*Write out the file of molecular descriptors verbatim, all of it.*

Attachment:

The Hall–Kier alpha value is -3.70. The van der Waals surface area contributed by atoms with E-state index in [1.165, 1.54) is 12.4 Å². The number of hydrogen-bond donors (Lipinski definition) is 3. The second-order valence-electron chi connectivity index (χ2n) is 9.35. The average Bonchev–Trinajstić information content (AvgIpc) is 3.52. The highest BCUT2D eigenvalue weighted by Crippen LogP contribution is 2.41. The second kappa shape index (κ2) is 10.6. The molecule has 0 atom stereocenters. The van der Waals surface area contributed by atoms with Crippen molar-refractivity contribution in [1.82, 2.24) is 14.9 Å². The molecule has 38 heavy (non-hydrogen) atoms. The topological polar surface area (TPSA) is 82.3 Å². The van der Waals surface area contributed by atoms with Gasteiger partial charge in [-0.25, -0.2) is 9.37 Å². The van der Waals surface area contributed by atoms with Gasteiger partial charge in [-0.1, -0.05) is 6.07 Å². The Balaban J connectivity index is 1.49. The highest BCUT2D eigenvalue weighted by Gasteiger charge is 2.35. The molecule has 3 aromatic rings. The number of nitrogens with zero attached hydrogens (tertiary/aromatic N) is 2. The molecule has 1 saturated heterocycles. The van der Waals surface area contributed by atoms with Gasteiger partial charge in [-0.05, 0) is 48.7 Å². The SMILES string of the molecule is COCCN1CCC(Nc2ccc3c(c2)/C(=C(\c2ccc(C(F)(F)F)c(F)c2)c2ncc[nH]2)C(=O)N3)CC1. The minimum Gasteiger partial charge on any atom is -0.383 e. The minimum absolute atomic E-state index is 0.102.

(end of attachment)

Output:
The Hall–Kier alpha value is -3.70. The van der Waals surface area contributed by atoms with E-state index in [1.165, 1.54) is 12.4 Å². The number of hydrogen-bond donors (Lipinski definition) is 3. The second-order valence-electron chi connectivity index (χ2n) is 9.35. The average Bonchev–Trinajstić information content (AvgIpc) is 3.52. The highest BCUT2D eigenvalue weighted by Crippen LogP contribution is 2.41. The second kappa shape index (κ2) is 10.6. The molecule has 0 atom stereocenters. The van der Waals surface area contributed by atoms with Crippen molar-refractivity contribution in [1.82, 2.24) is 14.9 Å². The molecule has 38 heavy (non-hydrogen) atoms. The topological polar surface area (TPSA) is 82.3 Å². The van der Waals surface area contributed by atoms with Gasteiger partial charge in [-0.25, -0.2) is 9.37 Å². The van der Waals surface area contributed by atoms with Gasteiger partial charge in [-0.1, -0.05) is 6.07 Å². The Balaban J connectivity index is 1.49. The highest BCUT2D eigenvalue weighted by Gasteiger charge is 2.35. The molecule has 3 aromatic rings. The number of nitrogens with zero attached hydrogens (tertiary/aromatic N) is 2. The molecule has 1 saturated heterocycles. The van der Waals surface area contributed by atoms with Gasteiger partial charge in [-0.05, 0) is 48.7 Å². The SMILES string of the molecule is COCCN1CCC(Nc2ccc3c(c2)/C(=C(\c2ccc(C(F)(F)F)c(F)c2)c2ncc[nH]2)C(=O)N3)CC1. The minimum Gasteiger partial charge on any atom is -0.383 e. The minimum absolute atomic E-state index is 0.102.